The enamel seal was invented by Russo, a Frenchman, around 1626. Through experiments, he mixed tar, cinnabar, and shellac of different ratios and heated them into a red or brownish-red enamel. Then he selected a metal mold with appropriate patterns and printed it on the enamel that has not yet solidified. After cooling, clear patterns can be left.
Some people also believe that it was invented by the Chinese in the 11th century, introduced into Europe through India, and quickly became a magic weapon for European confidential communications. However, one thing is certain, the lacquered seal has replaced the bamboo slip seal and the bamboo slip seal, which is the expansion and development of the "clay seal" and should be used only after the simple seal.
With time, it is inevitable to call it an "enamel seal". The key to reviewing the existing form of the enamel seal is to recognize its historical achievements in transmitting confidential letters and protecting information rights and interests.
Since the Jin Dynasty, paper and silk have been in vogue and sealed with enamel. It has a long history and has played an active role in the application of various important documents, valuables, cultural relics exits, and cultural relics identification and protection.
In the 22nd year of the reign of Emperor Guangxu of the Qing Dynasty, the national postal service was opened. It was stipulated that envelopes should be sealed with red stripes, written with a brush, and sealed with a seal. The expensive ones are sealed with enamel. Although there were changes in the period of the Republic of China, the old system was extended. It was also widely used in government confidential documents. The French seal it with enamel and distinguish the contents by the color of the enamel. Red paint is the official document, brown paint is the dinner invitation, and white paint is the wedding celebration. It is worth noting that the enamel seal is also used by the UPU, which stipulates that it is used for valuable letters in various countries, as well as for the sealing of precious cultural relics.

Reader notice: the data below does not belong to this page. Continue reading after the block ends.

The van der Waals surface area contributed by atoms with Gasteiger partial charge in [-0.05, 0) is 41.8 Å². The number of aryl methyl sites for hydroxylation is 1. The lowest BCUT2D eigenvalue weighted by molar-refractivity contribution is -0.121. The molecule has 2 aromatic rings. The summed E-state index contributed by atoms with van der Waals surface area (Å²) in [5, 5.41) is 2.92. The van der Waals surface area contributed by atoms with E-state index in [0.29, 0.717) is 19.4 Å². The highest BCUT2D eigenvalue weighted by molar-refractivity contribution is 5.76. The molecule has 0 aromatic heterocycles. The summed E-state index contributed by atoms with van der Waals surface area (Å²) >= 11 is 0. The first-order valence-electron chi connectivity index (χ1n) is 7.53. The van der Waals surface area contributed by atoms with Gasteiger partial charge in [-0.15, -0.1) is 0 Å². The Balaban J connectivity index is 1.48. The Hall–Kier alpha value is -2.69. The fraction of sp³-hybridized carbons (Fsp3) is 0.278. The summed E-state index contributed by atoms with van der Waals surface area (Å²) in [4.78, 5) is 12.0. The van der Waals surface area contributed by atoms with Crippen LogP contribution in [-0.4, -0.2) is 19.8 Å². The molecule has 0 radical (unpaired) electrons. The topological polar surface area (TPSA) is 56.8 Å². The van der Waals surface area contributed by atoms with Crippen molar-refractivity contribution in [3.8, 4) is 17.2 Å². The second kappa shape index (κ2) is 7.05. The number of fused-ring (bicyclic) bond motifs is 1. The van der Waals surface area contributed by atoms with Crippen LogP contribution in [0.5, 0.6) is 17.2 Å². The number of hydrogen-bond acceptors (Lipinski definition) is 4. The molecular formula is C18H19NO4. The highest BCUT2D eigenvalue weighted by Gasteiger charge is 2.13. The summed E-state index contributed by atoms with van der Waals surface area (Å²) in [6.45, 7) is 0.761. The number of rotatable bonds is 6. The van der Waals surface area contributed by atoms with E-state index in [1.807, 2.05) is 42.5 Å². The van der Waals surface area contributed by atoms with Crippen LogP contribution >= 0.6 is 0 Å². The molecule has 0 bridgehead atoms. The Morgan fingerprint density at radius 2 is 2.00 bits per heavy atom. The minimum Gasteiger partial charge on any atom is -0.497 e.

Each piece of lacquer has a story behind it. The gift is dignity and honor. With lacquer as the carrier, it inherits culture and connotation.